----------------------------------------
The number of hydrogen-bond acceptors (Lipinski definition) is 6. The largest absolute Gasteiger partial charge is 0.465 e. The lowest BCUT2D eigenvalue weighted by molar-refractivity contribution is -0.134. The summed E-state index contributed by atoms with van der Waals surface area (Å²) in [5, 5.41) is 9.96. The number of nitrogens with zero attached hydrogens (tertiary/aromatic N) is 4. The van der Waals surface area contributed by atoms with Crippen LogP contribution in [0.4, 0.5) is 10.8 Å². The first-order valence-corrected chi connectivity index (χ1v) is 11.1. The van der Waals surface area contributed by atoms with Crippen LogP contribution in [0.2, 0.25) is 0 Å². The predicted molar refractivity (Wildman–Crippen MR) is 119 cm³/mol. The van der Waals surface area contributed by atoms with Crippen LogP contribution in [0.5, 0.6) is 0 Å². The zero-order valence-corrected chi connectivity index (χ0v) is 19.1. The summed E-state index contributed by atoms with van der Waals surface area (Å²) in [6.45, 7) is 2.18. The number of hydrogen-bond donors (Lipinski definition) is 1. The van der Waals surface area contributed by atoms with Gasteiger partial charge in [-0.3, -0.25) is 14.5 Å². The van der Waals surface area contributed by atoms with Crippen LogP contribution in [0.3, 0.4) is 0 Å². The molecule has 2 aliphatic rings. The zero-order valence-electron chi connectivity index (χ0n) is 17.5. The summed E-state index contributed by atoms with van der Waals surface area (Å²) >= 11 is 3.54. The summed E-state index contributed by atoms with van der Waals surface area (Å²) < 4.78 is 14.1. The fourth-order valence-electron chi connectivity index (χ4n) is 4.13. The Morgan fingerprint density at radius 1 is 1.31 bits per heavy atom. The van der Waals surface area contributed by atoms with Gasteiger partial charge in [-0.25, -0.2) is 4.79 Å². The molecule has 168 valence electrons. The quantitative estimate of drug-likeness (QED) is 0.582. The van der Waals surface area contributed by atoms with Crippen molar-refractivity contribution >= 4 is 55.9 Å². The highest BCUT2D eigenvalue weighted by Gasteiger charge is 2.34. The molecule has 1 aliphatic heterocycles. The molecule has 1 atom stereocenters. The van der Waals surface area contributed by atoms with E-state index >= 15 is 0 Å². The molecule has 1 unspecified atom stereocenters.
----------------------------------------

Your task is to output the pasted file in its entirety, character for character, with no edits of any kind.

The number of hydrogen-bond acceptors (Lipinski definition) is 6. The largest absolute Gasteiger partial charge is 0.465 e. The lowest BCUT2D eigenvalue weighted by molar-refractivity contribution is -0.134. The summed E-state index contributed by atoms with van der Waals surface area (Å²) in [5, 5.41) is 9.96. The number of nitrogens with zero attached hydrogens (tertiary/aromatic N) is 4. The van der Waals surface area contributed by atoms with Crippen LogP contribution in [0.4, 0.5) is 10.8 Å². The first-order valence-corrected chi connectivity index (χ1v) is 11.1. The van der Waals surface area contributed by atoms with Crippen LogP contribution in [0.2, 0.25) is 0 Å². The predicted molar refractivity (Wildman–Crippen MR) is 119 cm³/mol. The van der Waals surface area contributed by atoms with Crippen LogP contribution in [0.5, 0.6) is 0 Å². The zero-order valence-corrected chi connectivity index (χ0v) is 19.1. The summed E-state index contributed by atoms with van der Waals surface area (Å²) in [6.45, 7) is 2.18. The number of hydrogen-bond donors (Lipinski definition) is 1. The van der Waals surface area contributed by atoms with Gasteiger partial charge in [-0.3, -0.25) is 14.5 Å². The van der Waals surface area contributed by atoms with Crippen LogP contribution in [0.3, 0.4) is 0 Å². The molecule has 2 aliphatic rings. The zero-order valence-electron chi connectivity index (χ0n) is 17.5. The summed E-state index contributed by atoms with van der Waals surface area (Å²) >= 11 is 3.54. The summed E-state index contributed by atoms with van der Waals surface area (Å²) < 4.78 is 14.1. The fourth-order valence-electron chi connectivity index (χ4n) is 4.13. The Morgan fingerprint density at radius 1 is 1.31 bits per heavy atom. The van der Waals surface area contributed by atoms with Gasteiger partial charge in [-0.25, -0.2) is 4.79 Å². The molecule has 168 valence electrons. The quantitative estimate of drug-likeness (QED) is 0.582. The van der Waals surface area contributed by atoms with Crippen molar-refractivity contribution >= 4 is 55.9 Å². The highest BCUT2D eigenvalue weighted by Gasteiger charge is 2.34. The molecule has 1 aliphatic heterocycles. The molecule has 1 atom stereocenters. The van der Waals surface area contributed by atoms with E-state index >= 15 is 0 Å². The molecule has 1 unspecified atom stereocenters.